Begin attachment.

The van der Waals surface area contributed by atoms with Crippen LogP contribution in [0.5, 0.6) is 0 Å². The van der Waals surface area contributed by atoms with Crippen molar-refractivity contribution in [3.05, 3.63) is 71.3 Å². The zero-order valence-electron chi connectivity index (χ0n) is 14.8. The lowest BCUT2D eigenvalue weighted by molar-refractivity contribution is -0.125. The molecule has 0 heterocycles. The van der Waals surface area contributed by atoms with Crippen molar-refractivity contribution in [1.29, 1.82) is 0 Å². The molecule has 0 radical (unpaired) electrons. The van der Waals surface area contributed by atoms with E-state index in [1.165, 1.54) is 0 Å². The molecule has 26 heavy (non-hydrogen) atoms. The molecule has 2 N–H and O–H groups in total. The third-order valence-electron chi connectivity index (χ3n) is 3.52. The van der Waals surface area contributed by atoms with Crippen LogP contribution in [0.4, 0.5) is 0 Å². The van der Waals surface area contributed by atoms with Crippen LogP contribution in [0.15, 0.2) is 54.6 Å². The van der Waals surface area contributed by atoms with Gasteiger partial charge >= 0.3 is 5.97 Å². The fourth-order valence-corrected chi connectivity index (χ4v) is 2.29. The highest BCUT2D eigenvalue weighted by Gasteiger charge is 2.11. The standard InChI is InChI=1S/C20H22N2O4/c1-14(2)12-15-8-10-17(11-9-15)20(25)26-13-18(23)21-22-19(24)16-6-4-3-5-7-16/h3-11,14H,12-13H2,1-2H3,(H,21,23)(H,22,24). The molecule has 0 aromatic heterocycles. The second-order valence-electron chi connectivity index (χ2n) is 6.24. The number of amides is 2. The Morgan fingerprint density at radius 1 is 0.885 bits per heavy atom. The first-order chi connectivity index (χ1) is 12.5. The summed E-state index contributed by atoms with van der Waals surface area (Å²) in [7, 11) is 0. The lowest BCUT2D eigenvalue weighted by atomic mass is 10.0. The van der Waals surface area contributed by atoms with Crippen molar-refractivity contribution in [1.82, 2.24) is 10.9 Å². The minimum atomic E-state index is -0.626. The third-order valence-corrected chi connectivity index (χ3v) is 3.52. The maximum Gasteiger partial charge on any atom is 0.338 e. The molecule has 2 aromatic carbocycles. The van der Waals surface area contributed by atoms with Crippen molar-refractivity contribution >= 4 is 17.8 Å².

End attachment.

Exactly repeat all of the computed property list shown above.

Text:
The van der Waals surface area contributed by atoms with Crippen LogP contribution in [0.5, 0.6) is 0 Å². The van der Waals surface area contributed by atoms with Crippen molar-refractivity contribution in [3.05, 3.63) is 71.3 Å². The zero-order valence-electron chi connectivity index (χ0n) is 14.8. The lowest BCUT2D eigenvalue weighted by molar-refractivity contribution is -0.125. The molecule has 0 heterocycles. The van der Waals surface area contributed by atoms with Crippen molar-refractivity contribution in [1.29, 1.82) is 0 Å². The molecule has 0 radical (unpaired) electrons. The van der Waals surface area contributed by atoms with E-state index in [1.165, 1.54) is 0 Å². The molecule has 26 heavy (non-hydrogen) atoms. The molecule has 2 N–H and O–H groups in total. The third-order valence-electron chi connectivity index (χ3n) is 3.52. The van der Waals surface area contributed by atoms with Crippen LogP contribution in [0.4, 0.5) is 0 Å². The van der Waals surface area contributed by atoms with Crippen LogP contribution in [0.15, 0.2) is 54.6 Å². The van der Waals surface area contributed by atoms with Gasteiger partial charge >= 0.3 is 5.97 Å². The fourth-order valence-corrected chi connectivity index (χ4v) is 2.29. The highest BCUT2D eigenvalue weighted by Gasteiger charge is 2.11. The standard InChI is InChI=1S/C20H22N2O4/c1-14(2)12-15-8-10-17(11-9-15)20(25)26-13-18(23)21-22-19(24)16-6-4-3-5-7-16/h3-11,14H,12-13H2,1-2H3,(H,21,23)(H,22,24). The molecule has 0 aromatic heterocycles. The second-order valence-electron chi connectivity index (χ2n) is 6.24. The number of amides is 2. The Morgan fingerprint density at radius 1 is 0.885 bits per heavy atom. The first-order chi connectivity index (χ1) is 12.5. The summed E-state index contributed by atoms with van der Waals surface area (Å²) in [7, 11) is 0. The lowest BCUT2D eigenvalue weighted by atomic mass is 10.0. The van der Waals surface area contributed by atoms with Crippen molar-refractivity contribution in [1.82, 2.24) is 10.9 Å². The minimum atomic E-state index is -0.626. The third-order valence-corrected chi connectivity index (χ3v) is 3.52. The maximum Gasteiger partial charge on any atom is 0.338 e. The molecule has 2 aromatic carbocycles. The van der Waals surface area contributed by atoms with Crippen molar-refractivity contribution >= 4 is 17.8 Å².